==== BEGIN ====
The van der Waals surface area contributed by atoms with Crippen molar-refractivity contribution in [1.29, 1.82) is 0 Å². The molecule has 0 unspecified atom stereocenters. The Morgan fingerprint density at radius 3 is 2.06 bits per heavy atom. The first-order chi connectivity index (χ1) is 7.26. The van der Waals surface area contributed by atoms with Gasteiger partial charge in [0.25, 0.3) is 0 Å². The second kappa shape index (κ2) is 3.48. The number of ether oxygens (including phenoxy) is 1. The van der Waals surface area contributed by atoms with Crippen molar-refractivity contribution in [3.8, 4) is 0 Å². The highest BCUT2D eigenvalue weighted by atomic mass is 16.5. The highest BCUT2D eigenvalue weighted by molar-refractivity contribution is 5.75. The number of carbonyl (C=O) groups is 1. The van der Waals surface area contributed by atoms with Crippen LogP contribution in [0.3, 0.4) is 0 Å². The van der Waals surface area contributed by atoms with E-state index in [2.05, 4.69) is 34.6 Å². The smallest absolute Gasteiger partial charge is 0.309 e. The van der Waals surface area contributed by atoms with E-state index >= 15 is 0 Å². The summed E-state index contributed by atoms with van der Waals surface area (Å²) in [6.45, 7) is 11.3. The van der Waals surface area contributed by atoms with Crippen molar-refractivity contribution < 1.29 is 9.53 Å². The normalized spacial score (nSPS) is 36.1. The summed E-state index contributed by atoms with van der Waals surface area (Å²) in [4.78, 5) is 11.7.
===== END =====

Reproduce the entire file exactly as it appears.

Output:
The van der Waals surface area contributed by atoms with Crippen molar-refractivity contribution in [1.29, 1.82) is 0 Å². The molecule has 0 unspecified atom stereocenters. The Morgan fingerprint density at radius 3 is 2.06 bits per heavy atom. The first-order chi connectivity index (χ1) is 7.26. The van der Waals surface area contributed by atoms with Gasteiger partial charge in [0.25, 0.3) is 0 Å². The second kappa shape index (κ2) is 3.48. The number of ether oxygens (including phenoxy) is 1. The van der Waals surface area contributed by atoms with Crippen molar-refractivity contribution in [3.8, 4) is 0 Å². The highest BCUT2D eigenvalue weighted by atomic mass is 16.5. The highest BCUT2D eigenvalue weighted by molar-refractivity contribution is 5.75. The number of carbonyl (C=O) groups is 1. The van der Waals surface area contributed by atoms with Crippen LogP contribution in [0.3, 0.4) is 0 Å². The van der Waals surface area contributed by atoms with E-state index in [2.05, 4.69) is 34.6 Å². The smallest absolute Gasteiger partial charge is 0.309 e. The van der Waals surface area contributed by atoms with E-state index >= 15 is 0 Å². The summed E-state index contributed by atoms with van der Waals surface area (Å²) in [6.45, 7) is 11.3. The van der Waals surface area contributed by atoms with Crippen molar-refractivity contribution < 1.29 is 9.53 Å². The normalized spacial score (nSPS) is 36.1. The summed E-state index contributed by atoms with van der Waals surface area (Å²) in [4.78, 5) is 11.7.